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Apparently I attended a Windows 7 party 10 years ago



On this day in 2009 – 10 years ago – Microsoft released its new Windows 7 operating system to the public. Less than three years after its predecessor, Windows Vista, released, it added touchscreen support and brought new features such as window clicks, a new Superbar, and an updated PC file management system.

I don't remember much difference in user experience. In fact, I don't think I actually upgraded my family's Windows XP desktop. I also started using a Mac in 2008 when I went to college.

But one thing I remember is the Windows 7 party my friend Matt had at his house.

Around the time of Windows 7's release, Microsoft developed a brilliant marketing campaign: it would encourage households to organize parties for their new operating system. The company has distributed "party packages" containing a copy of the software, along with extras such as napkins, balloons and total bags for Windows 7, to users who want to participate and promote Windows 7 to their loved ones.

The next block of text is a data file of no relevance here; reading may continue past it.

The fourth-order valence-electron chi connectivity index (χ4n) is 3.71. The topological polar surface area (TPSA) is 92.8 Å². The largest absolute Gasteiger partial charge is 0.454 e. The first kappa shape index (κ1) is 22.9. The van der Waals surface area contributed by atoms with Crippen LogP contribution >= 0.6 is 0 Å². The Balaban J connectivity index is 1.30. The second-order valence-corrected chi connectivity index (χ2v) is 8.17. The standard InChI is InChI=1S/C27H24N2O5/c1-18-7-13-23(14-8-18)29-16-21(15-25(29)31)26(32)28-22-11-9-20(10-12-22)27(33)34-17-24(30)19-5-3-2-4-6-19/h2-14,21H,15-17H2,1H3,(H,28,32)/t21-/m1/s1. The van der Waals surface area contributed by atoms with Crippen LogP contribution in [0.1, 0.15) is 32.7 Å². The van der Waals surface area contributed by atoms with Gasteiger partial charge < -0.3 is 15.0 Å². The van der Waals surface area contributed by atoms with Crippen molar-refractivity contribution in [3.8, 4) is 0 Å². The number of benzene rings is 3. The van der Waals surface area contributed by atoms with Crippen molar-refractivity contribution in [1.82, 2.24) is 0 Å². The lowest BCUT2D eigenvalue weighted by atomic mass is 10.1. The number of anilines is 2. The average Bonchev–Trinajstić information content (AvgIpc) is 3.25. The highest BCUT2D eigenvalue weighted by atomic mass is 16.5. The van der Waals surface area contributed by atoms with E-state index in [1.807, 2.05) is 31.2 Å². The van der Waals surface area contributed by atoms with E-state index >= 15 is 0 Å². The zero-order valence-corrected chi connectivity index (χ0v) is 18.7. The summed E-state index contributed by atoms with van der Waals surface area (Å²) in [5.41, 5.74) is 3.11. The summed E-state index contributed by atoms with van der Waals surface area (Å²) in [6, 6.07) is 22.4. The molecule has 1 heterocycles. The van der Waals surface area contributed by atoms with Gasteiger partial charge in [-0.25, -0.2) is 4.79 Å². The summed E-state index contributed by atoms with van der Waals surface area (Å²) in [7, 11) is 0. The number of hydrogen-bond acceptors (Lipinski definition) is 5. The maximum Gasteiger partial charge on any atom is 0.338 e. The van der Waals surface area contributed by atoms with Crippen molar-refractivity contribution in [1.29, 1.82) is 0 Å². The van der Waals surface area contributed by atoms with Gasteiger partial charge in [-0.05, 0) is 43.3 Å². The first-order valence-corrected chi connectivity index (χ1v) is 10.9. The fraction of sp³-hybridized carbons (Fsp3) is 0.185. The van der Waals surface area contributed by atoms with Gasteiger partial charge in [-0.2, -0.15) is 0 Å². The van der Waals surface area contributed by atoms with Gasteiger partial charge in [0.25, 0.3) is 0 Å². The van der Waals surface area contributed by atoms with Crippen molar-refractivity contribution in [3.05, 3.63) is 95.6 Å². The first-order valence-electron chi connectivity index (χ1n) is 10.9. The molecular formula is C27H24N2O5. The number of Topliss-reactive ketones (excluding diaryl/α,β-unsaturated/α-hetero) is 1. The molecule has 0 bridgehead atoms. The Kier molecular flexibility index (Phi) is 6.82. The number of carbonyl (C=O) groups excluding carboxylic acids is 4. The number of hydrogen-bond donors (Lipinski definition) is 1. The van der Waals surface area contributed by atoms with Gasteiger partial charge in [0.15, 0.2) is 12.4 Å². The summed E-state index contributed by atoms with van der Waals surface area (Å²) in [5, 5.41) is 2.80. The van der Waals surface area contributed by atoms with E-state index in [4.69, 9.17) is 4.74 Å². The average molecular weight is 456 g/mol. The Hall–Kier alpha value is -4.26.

A video from the Microsoft Party Guide, ordered above (above), suggests that hosts "arrange a party with Windows 7 as guest of honor" and encourages non-honorary guests to use their host computer to play around with features like Snap, Web Slices, or Windows.com/help.kazi19659006 -s The coupon I attended was not as glamorous without effort, but was probably just as boring as these four adults described their parties. We were a group of teenagers hanging out at Matt's parents' house and neither of us was old enough to drink.

I don't really remember using Windows 7 at the party and I don't think I would care. Matt always kept his desk in the basement anyway, and apparently we were all upstairs in his dining room. I remember really liking the design of the total bag and used it many years later.

I have no other memories of the party that can speak of his boredom. I asked my friend Tom – who may or may not attend – if he remembers going to the party. "I do not think so. I remember him throwing it anyway … maybe? ”

Did this party even happen? As I read about the Mandela effect, Tom sends me a link to the original album of photos on Matt's Facebook page. Under the photo of the swag box, Matt's mother had commented, "It seems like a good time … but where are the people?"